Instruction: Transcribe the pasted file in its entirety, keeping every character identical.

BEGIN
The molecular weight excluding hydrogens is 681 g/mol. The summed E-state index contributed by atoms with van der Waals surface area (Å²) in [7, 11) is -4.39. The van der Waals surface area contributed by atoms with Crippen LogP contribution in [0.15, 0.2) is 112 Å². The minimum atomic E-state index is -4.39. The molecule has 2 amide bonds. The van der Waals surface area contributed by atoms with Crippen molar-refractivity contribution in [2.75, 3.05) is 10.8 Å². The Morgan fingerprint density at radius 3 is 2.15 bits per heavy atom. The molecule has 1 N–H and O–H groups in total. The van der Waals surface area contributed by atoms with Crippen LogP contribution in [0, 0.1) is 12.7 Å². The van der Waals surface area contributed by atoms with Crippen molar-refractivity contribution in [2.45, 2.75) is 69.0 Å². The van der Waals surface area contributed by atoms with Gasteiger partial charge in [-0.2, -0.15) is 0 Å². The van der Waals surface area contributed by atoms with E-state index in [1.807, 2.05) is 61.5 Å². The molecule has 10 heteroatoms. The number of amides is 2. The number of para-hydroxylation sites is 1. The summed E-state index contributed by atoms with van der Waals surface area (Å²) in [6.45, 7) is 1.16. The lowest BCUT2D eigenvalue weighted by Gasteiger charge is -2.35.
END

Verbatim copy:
The molecular weight excluding hydrogens is 681 g/mol. The summed E-state index contributed by atoms with van der Waals surface area (Å²) in [7, 11) is -4.39. The van der Waals surface area contributed by atoms with Crippen LogP contribution in [0.15, 0.2) is 112 Å². The minimum atomic E-state index is -4.39. The molecule has 2 amide bonds. The van der Waals surface area contributed by atoms with Crippen molar-refractivity contribution in [2.75, 3.05) is 10.8 Å². The Morgan fingerprint density at radius 3 is 2.15 bits per heavy atom. The molecule has 1 N–H and O–H groups in total. The van der Waals surface area contributed by atoms with Crippen LogP contribution in [0, 0.1) is 12.7 Å². The van der Waals surface area contributed by atoms with Crippen molar-refractivity contribution in [2.45, 2.75) is 69.0 Å². The van der Waals surface area contributed by atoms with Gasteiger partial charge in [-0.2, -0.15) is 0 Å². The van der Waals surface area contributed by atoms with E-state index in [1.807, 2.05) is 61.5 Å². The molecule has 10 heteroatoms. The number of amides is 2. The number of para-hydroxylation sites is 1. The summed E-state index contributed by atoms with van der Waals surface area (Å²) in [6.45, 7) is 1.16. The lowest BCUT2D eigenvalue weighted by Gasteiger charge is -2.35.